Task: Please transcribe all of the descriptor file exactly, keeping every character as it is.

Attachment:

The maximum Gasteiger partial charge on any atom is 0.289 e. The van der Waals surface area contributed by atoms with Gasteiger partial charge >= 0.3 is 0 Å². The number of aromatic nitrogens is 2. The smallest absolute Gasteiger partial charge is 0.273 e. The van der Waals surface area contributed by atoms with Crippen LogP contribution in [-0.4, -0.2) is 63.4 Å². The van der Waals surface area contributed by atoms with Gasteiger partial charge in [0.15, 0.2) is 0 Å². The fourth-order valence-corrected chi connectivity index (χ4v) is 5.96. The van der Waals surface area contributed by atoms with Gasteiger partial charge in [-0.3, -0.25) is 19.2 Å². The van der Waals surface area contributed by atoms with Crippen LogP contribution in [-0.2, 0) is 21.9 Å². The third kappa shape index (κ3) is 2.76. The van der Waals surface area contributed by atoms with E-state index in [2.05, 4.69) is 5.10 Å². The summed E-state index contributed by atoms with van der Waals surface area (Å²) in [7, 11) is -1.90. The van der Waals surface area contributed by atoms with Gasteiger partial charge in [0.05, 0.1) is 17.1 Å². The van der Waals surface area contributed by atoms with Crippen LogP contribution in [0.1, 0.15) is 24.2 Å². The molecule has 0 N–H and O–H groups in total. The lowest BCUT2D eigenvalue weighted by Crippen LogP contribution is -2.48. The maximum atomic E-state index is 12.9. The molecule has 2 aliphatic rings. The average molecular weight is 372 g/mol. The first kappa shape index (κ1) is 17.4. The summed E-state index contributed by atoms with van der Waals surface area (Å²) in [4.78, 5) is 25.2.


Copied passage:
The maximum Gasteiger partial charge on any atom is 0.289 e. The van der Waals surface area contributed by atoms with Gasteiger partial charge >= 0.3 is 0 Å². The number of aromatic nitrogens is 2. The smallest absolute Gasteiger partial charge is 0.273 e. The van der Waals surface area contributed by atoms with Crippen LogP contribution in [-0.4, -0.2) is 63.4 Å². The van der Waals surface area contributed by atoms with Gasteiger partial charge in [0.15, 0.2) is 0 Å². The fourth-order valence-corrected chi connectivity index (χ4v) is 5.96. The van der Waals surface area contributed by atoms with Gasteiger partial charge in [-0.3, -0.25) is 19.2 Å². The van der Waals surface area contributed by atoms with Crippen LogP contribution in [-0.2, 0) is 21.9 Å². The third kappa shape index (κ3) is 2.76. The van der Waals surface area contributed by atoms with E-state index in [2.05, 4.69) is 5.10 Å². The summed E-state index contributed by atoms with van der Waals surface area (Å²) in [7, 11) is -1.90. The van der Waals surface area contributed by atoms with Gasteiger partial charge in [0.05, 0.1) is 17.1 Å². The van der Waals surface area contributed by atoms with Crippen LogP contribution in [0.1, 0.15) is 24.2 Å². The molecule has 0 N–H and O–H groups in total. The lowest BCUT2D eigenvalue weighted by Crippen LogP contribution is -2.48. The maximum atomic E-state index is 12.9. The molecule has 2 aliphatic rings. The average molecular weight is 372 g/mol. The first kappa shape index (κ1) is 17.4. The summed E-state index contributed by atoms with van der Waals surface area (Å²) in [4.78, 5) is 25.2.